From January 1, 2022, many plastic packaging will disappear from supermarkets.

Cellophane, trays or plastic bags will therefore be prohibited.

This new measure is part of the anti-waste law voted in early 2020. The new decree must be published on Tuesday, according to information from the 

Journal du Dimanche

.

As of next year, it will therefore no longer be possible to wrap certain fruits and vegetables in plastic.

The vegetables concerned are: leeks, zucchini, eggplant, cucumbers, peppers, potatoes and “normal” carrots.

But also round tomatoes, “normal” onions and turnips, cabbage, cauliflower, squash, parsnip, radishes, Jerusalem artichokes and root vegetables.

At least 1,000,000,000 plastic packaging per year.



This is what we will avoid with the end of plastic packaging for unprocessed fruits and vegetables.



The decree is signed: it starts on January 1, 2022!

pic.twitter.com/DQCTlFbh6i

- Barbara Pompili (@barbarapompili) October 11, 2021

Up to 15,000 euros fine for non-compliance

Same evolution on the fruit side. Plastic packaging will be prohibited for apples, pears, bananas, oranges, clementines, kiwis, mandarins, lemons and grapefruits but also for plums, melons, pineapples, mangoes, fruits of passion and persimmons. Organic products are also affected. Failure to comply with this measure may result in a fine of up to 15,000 euros and a daily penalty of 1,500 euros.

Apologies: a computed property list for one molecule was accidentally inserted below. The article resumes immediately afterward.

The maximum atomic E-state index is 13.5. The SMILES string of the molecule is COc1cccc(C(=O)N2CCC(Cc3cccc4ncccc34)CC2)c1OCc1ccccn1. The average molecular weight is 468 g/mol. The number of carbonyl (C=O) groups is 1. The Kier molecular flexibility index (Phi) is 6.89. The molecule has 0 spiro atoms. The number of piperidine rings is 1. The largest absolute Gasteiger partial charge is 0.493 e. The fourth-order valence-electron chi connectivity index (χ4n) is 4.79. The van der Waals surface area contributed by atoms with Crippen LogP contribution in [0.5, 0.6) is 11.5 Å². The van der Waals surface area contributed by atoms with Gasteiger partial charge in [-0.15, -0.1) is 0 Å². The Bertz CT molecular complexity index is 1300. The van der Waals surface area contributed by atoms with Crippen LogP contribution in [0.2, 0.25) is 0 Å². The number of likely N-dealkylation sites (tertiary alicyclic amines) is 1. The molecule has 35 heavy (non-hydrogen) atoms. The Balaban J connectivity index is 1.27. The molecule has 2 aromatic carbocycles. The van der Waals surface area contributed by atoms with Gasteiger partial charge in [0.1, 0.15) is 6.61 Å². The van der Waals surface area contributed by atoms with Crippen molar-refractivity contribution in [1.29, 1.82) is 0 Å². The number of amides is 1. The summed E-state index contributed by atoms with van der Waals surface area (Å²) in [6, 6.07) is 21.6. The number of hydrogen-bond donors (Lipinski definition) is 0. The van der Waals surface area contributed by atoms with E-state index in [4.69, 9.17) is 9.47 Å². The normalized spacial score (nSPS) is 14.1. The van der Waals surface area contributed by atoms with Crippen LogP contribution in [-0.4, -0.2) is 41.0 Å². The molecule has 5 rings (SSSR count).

However, several fruits and vegetables could be the object of exception, indicates the

JDD

. This is particularly the case for products packaged in batches of 1.5 kg or more as well as "fruit and vegetables presenting a risk of deterioration when sold in bulk". These exceptions will last until 2026, with several levels scheduled for June 30, 2023, December 31, 2024 and June 30, 2026. They have been put in place to allow companies time to develop plastic-free packaging.

Today, 37% of fruit and vegetables are sold packaged in stores located in France.

Between one and two billion packages are used in this way each year.

France therefore seems to have decided to act and has set itself the goal of phasing out single-use plastic by 2040. By 2030 already, 20% of products offered for sale in supermarkets and medium-sized supermarkets must be sold in bulk, compared to 1 to 3% today.

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  • Planet

  • Environment

  • Fruits and vegetables

  • Pollution

  • Plastic

  • Supermarket

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